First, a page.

I have an almost complete disregard of precedent, and a faith in the possibility of something better. It irritates me to be told how things have always been done. I defy the tyranny of precedent. I go for anything new that might improve the past.—Clara Barton
Earlier this year, we published an article, 5 Reasons You Can’t Take A Good Picture. Apparently no one was paying any attention. I’ve watched in silent horror this year as some of the worst photographs I’ve ever seen have crossed my screen. I would love to see you improve, I really would, not just in terms of photography, but in terms of life. Granted, we all need to improve, but some of you really need to make more of an effort.
So it is with today’s photo. Our friend Haley recently improved her life by tossing off a relationship, among other things. Why? The relationship was holding her back, keeping her from being who and what she wants to be, what she wants to explore. She’ll enter the new year better positioned to make decisions that benefit her rather than conforming to someone else’s ideas.
We hope you’ll pay attention to today’s list. When you improve, the world improves, and we definitely need a better world.
10 Ways To Improve Yourself & Your Photography At The Same Time
Know your equipment.
I’m not sure I’ve ever met anyone who read the manual for their camera. The print tends to be too small and the vocabulary too boring. Yet, I’ve met too many alleged photographers who had absolutely no idea how to work their camera beyond snapping the shutter button. The more we know about our equipment, the more we can do with it. The same applies to anything else one might be doing. Ignorance leads to error. This may be the most obvious way to improve.
Understand the rules before breaking them.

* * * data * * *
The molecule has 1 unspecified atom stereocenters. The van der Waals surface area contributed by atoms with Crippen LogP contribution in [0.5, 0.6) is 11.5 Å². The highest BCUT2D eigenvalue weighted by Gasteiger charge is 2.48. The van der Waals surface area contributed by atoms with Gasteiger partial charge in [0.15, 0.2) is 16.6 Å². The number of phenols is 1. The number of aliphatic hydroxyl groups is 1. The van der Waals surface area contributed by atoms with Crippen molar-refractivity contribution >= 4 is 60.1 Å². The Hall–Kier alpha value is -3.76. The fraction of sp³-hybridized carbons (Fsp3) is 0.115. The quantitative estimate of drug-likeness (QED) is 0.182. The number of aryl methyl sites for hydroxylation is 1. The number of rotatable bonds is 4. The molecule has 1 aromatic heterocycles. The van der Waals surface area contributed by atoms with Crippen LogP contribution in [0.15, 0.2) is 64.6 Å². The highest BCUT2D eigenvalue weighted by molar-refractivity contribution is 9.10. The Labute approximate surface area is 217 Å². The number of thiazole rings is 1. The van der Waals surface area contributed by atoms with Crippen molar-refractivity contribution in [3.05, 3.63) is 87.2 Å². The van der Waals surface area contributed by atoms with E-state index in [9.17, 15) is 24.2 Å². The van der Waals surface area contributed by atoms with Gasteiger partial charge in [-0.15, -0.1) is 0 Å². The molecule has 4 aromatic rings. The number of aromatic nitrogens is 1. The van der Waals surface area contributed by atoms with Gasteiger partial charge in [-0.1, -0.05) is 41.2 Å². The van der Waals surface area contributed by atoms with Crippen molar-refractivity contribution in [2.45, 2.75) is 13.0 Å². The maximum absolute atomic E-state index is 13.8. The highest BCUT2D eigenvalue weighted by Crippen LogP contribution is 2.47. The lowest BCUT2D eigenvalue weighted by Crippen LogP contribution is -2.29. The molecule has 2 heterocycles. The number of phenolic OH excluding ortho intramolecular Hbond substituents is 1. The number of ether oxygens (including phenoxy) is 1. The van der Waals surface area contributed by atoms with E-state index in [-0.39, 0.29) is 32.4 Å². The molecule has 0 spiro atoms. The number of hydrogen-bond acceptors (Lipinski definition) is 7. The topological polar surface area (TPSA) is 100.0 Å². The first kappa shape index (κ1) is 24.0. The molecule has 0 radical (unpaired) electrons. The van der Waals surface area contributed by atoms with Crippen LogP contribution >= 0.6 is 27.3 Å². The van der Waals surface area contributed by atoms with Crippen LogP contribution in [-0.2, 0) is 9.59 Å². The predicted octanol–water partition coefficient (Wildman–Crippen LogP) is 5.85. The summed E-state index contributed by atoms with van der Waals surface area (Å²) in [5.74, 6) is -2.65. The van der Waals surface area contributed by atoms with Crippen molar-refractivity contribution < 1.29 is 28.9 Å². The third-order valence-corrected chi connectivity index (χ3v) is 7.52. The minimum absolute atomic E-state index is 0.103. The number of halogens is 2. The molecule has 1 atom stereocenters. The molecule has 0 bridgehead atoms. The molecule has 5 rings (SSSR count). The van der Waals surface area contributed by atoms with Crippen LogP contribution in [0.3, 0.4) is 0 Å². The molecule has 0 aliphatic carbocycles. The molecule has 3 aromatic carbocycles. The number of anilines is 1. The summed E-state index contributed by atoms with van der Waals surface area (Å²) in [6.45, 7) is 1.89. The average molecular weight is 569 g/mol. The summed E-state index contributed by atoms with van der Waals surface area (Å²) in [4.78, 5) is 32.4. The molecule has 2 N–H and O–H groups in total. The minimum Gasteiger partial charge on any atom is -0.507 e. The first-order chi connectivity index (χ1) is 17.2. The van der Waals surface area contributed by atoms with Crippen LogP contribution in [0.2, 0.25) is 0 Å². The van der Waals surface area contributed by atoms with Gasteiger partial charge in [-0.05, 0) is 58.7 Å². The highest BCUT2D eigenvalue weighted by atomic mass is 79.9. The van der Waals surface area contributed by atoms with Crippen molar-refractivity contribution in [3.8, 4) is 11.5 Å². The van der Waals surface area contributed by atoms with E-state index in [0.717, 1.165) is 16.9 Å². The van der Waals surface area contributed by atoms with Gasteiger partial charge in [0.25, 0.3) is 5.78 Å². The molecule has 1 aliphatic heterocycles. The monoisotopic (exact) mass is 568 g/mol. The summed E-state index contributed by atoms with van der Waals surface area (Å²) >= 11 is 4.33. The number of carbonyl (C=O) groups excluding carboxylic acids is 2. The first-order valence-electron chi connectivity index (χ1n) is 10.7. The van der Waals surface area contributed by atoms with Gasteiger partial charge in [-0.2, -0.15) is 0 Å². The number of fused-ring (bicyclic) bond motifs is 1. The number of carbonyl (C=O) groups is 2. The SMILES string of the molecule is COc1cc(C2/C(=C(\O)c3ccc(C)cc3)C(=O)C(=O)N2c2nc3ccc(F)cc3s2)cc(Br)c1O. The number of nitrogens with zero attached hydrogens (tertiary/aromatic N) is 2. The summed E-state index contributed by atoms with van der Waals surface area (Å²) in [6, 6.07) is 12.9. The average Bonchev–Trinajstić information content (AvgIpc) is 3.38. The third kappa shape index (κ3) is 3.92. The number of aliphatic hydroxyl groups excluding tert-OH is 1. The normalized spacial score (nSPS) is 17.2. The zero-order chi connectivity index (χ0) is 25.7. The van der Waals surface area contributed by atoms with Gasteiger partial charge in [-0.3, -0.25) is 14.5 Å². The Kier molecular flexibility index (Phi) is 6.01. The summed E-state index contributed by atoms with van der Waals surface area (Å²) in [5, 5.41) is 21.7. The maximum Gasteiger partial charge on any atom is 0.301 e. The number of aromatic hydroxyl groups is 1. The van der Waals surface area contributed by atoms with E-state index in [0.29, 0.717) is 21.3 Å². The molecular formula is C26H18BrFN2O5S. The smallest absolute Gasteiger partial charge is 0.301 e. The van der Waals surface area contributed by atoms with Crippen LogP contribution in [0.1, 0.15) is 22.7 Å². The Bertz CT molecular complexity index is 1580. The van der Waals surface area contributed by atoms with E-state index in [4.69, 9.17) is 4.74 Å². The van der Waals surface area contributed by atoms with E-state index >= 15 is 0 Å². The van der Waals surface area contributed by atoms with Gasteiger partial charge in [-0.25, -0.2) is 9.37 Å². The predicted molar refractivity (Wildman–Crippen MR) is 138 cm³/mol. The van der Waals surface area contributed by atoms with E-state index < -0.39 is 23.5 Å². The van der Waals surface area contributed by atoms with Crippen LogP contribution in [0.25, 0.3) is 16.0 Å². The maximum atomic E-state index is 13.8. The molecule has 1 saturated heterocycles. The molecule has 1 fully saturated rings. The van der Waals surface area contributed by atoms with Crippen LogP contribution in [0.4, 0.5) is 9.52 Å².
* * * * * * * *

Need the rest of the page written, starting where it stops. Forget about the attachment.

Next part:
Photography has a lot of rules and about half of them need to be broken on any given image. We did a whole week earlier this year on breaking the rules. What is important, however, is that we understand the rules before breaking them. Why is the rule there? When does it apply? Under what conditions should it be discarded? This is even more true outside photography. Break a photo rule and you might get a bad picture. Break a life rule and someone may wind up dead. Definitely not a good thing.
Show some respect.
One of the things that I’ve seen this year that causes my blood pressure to rise is a general lack of respect for anything or anyone at any time. I see it in photographers shoving cameras and using drones in places they don’t belong. I see it in contracts that unfairly restrain photographers. I see it in the general attitude of people regarding anyone who is different in any way. Want to combat terrorism and violence? Start by showing some respect so that people aren’t as likely to feel marginalized.
Understand the consequences.
Sometimes there are choices to be made where neither option is really what you want. Say you need more light in a picture. Do you adjust the shutter speed, the aperture, or the ISO? Any of those can increase the amount of light getting to the media, but there are consequences to each one that, depending on the situation, might ruin the photograph. Life is full of choices and sometimes we don’t have long to make a decision. There are always consequences; understand what they are before continuing.